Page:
For a few weeks in 2004, I was in the thick of the heavist combat I saw during my year with the AP in Iraq, while covering the Battle of Najaf. This came long before iPhones and Instagram, and before most of what we call social media ever existed.
I had been thinking about chronicling my Najaf coverage through my Instagram account this year, but I see that I am already a couple of days behind my arrival date. Maybe I will set up an account to Instagram my whole year at the war on the tenth anniversaries next year.
U.S. Army soldiers relax around a space heater with a bottle of sparkling fruit juice after a traditional dinner Thanksgiving dinner was delivered to their outpost in Mosul, Iraq Thursday, Nov. 25, 2004. I was covering the war in Iraq for the Associated Press at the time.
I sent this post to friends and family on a private online bulletin board while reporting from Iraq for the Associated Press in 2004. It has been edited only for spelling and one line of redundancy. I deleted first names and hometowns for reasons explained within.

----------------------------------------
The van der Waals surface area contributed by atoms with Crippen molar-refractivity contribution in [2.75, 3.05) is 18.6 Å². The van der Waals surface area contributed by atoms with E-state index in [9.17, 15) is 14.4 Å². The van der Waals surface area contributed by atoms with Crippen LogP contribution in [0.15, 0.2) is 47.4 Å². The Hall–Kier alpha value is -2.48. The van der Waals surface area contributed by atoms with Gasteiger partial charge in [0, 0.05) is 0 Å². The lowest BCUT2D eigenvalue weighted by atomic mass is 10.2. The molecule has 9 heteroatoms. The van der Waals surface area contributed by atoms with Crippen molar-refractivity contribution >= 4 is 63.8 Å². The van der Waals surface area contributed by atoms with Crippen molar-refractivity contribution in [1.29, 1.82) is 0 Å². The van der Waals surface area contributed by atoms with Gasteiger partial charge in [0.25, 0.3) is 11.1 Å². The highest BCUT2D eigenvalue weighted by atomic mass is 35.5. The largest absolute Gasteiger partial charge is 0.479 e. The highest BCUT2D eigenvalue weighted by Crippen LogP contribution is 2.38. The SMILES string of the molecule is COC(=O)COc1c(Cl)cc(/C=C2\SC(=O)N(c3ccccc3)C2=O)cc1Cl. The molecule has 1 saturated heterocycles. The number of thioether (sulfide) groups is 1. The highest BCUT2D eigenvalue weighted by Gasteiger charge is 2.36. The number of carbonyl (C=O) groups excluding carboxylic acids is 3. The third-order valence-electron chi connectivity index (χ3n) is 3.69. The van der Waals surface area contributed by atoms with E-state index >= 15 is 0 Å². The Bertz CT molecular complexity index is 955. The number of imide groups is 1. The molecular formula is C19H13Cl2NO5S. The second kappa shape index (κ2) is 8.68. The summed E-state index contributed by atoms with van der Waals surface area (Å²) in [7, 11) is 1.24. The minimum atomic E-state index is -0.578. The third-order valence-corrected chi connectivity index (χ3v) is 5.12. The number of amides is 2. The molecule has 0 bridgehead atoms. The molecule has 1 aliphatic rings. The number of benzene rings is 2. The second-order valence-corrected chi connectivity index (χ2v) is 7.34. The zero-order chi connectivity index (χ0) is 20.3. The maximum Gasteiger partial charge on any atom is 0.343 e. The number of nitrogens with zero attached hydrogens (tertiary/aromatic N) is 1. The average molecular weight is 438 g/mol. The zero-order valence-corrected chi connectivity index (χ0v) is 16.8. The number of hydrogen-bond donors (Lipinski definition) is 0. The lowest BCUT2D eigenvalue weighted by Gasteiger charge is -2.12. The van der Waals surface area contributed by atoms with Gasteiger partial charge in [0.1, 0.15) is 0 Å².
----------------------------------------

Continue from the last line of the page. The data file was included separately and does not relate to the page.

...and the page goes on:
Posted by jim (184.108.40.206) on November 06, 2004 at 00:48:53:
I had been at Combat Outpost, the U.S. Marine base in Ramadi for about a week with Golf Company already when I got up for a mission just before dawn a few on Oct. 31.
They had their vehicles, several Humvees and a 7-ton truck parked in a bay just outside of a room where I slept with members of the Quick Reaction Force, headquarters company, and a few Navy Corpsmen, among others.
Everyday, I would wake up and suit up for the mission with my photo gear and body armor, and look for a vehicle with a free seat. This day it was a “high back,” also called a “ten man,” which is a Humvee with two benches in the back, both facing in. I’ve also heard it called a “Hillbilly Humvee,” and you get the effect when you see it full.
At the last minute before the convoy pulled out, our whole crew was switched to another Humvee, more forward in the convoy for some unexplained reason. It wound up making no difference, except that I always feel at greater IED risk forward in the convoy although countless theories abound about which place is safest. Continue reading